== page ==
How to write a novel –
If you’re ‘born to write’ as they say, or at least it’s what you would spend all day doing if money were no object, you probably dream of writing a novel one day. I finally started, after years of procrastination, in February and finished a few days ago. The advice is to leave the first draft for a while before going back to it. Here’s what I learnt from this year’s endeavour.
Learn the craft of novel writing
Just because you write in one capacity eg journalism or blogging, doesn’t mean you will automatically be a good novelist, so learn this new craft. There are masses of free and affordable resources out there. I did short courses at City Lit in London, classroom and online. Free online courses with UEA, OU and two very useful online ones with Curtis Brown Creative, good value at £200 each.
Find the time
However busy your life, there will be a time you can find to write. I just got up earlier and gave up other writing activities and jobs to focus on the novel. A set place, time and routine is essential. Just write something every day, however bad it is. You can’t edit nothing.
The most useful course I did was a short, free online one on how to write screenplays. This helped hugely with structure and pace, things that can drift it you’re a newbie novelist. Maybe get started with short stories. I did before embarking on a novel and had a couple published. Having never written more that a few hundred words in a piece, for me, it was a confidence building way to segue into writing fiction from wine writing.
Get out there
If you just sit at home polishing your magnum opus, no-one is ever going to find you, nor will you know if you are any good, so get out there. Join groups, write with a buddy, do day workshops, send in stuff to websites, competitions and magazines, although I have a rule of not paying to enter competitions. Peer to peer feedback is essential, both giving and receiving.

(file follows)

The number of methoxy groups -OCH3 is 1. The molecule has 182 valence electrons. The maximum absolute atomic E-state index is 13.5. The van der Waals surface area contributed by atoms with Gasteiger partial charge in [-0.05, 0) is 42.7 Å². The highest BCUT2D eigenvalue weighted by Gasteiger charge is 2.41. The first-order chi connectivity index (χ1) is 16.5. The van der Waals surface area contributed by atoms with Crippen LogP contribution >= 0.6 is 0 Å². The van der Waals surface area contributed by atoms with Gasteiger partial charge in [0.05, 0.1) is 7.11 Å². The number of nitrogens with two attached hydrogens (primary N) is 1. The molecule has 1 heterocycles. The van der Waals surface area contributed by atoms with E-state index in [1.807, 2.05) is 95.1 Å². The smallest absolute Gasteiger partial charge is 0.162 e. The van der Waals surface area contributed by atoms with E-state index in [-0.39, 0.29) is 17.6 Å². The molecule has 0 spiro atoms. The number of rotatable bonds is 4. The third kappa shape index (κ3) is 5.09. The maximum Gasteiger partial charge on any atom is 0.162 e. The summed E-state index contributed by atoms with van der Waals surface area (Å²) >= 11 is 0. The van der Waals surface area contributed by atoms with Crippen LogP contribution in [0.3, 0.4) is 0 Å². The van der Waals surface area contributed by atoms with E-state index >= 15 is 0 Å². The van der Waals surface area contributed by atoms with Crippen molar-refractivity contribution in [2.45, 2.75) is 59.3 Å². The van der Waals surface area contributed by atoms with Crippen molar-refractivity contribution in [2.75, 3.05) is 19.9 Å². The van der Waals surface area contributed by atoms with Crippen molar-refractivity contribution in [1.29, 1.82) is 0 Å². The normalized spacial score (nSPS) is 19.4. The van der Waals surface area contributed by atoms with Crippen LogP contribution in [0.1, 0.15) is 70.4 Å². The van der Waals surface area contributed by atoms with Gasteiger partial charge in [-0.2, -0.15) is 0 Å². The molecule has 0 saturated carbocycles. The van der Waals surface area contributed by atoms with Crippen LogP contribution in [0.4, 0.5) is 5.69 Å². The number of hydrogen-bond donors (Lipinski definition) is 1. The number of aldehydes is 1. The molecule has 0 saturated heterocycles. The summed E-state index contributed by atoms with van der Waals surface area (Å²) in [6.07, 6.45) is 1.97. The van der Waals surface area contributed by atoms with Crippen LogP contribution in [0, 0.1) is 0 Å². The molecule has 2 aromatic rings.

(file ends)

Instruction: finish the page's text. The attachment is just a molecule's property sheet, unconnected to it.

When you’re ready, get out and meet agents. Yes, you do often have to pay for this but the advice from the horses’ mouths is invaluable. I recently went to a morning at Bloomsbury Publishing organised by Writers & Artists. The sessions with the four top agents were excellent for clear instructions on creating a professional submission package.
Even if you get no-where with agents, there may be other ways to get your novel out there. This is what I’m going to do if the submissions lead to nothing. For example, serialisation on another platform or turning the novel into a screenplay etc etc. Anyway, thanks for reading and good luck to anyone else brave enough to commit to writing a novel, it’s certainly the most frustrating and yet satisfying writing activity I’ve undertaken.